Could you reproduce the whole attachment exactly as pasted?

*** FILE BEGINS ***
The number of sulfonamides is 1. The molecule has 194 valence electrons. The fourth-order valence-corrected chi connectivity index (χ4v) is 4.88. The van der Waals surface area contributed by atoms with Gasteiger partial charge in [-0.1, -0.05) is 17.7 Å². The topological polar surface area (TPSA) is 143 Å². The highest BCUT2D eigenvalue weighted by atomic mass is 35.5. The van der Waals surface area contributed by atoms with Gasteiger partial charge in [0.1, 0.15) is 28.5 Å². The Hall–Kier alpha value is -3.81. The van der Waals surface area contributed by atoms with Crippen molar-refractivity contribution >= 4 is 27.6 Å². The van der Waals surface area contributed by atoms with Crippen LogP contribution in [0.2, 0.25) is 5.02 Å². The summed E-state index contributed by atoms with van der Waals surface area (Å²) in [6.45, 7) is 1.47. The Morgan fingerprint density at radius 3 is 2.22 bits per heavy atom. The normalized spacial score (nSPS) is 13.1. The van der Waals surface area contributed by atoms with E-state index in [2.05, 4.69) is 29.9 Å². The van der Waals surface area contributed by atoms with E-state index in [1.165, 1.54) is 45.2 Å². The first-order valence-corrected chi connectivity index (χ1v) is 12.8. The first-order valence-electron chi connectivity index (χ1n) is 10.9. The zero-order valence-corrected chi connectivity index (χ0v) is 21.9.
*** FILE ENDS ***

The number of sulfonamides is 1. The molecule has 194 valence electrons. The fourth-order valence-corrected chi connectivity index (χ4v) is 4.88. The van der Waals surface area contributed by atoms with Gasteiger partial charge in [-0.1, -0.05) is 17.7 Å². The topological polar surface area (TPSA) is 143 Å². The highest BCUT2D eigenvalue weighted by atomic mass is 35.5. The van der Waals surface area contributed by atoms with Gasteiger partial charge in [0.1, 0.15) is 28.5 Å². The Hall–Kier alpha value is -3.81. The van der Waals surface area contributed by atoms with Crippen molar-refractivity contribution >= 4 is 27.6 Å². The van der Waals surface area contributed by atoms with Crippen LogP contribution in [0.2, 0.25) is 5.02 Å². The summed E-state index contributed by atoms with van der Waals surface area (Å²) in [6.45, 7) is 1.47. The Morgan fingerprint density at radius 3 is 2.22 bits per heavy atom. The normalized spacial score (nSPS) is 13.1. The van der Waals surface area contributed by atoms with E-state index in [2.05, 4.69) is 29.9 Å². The van der Waals surface area contributed by atoms with E-state index in [1.165, 1.54) is 45.2 Å². The first-order valence-corrected chi connectivity index (χ1v) is 12.8. The first-order valence-electron chi connectivity index (χ1n) is 10.9. The zero-order valence-corrected chi connectivity index (χ0v) is 21.9.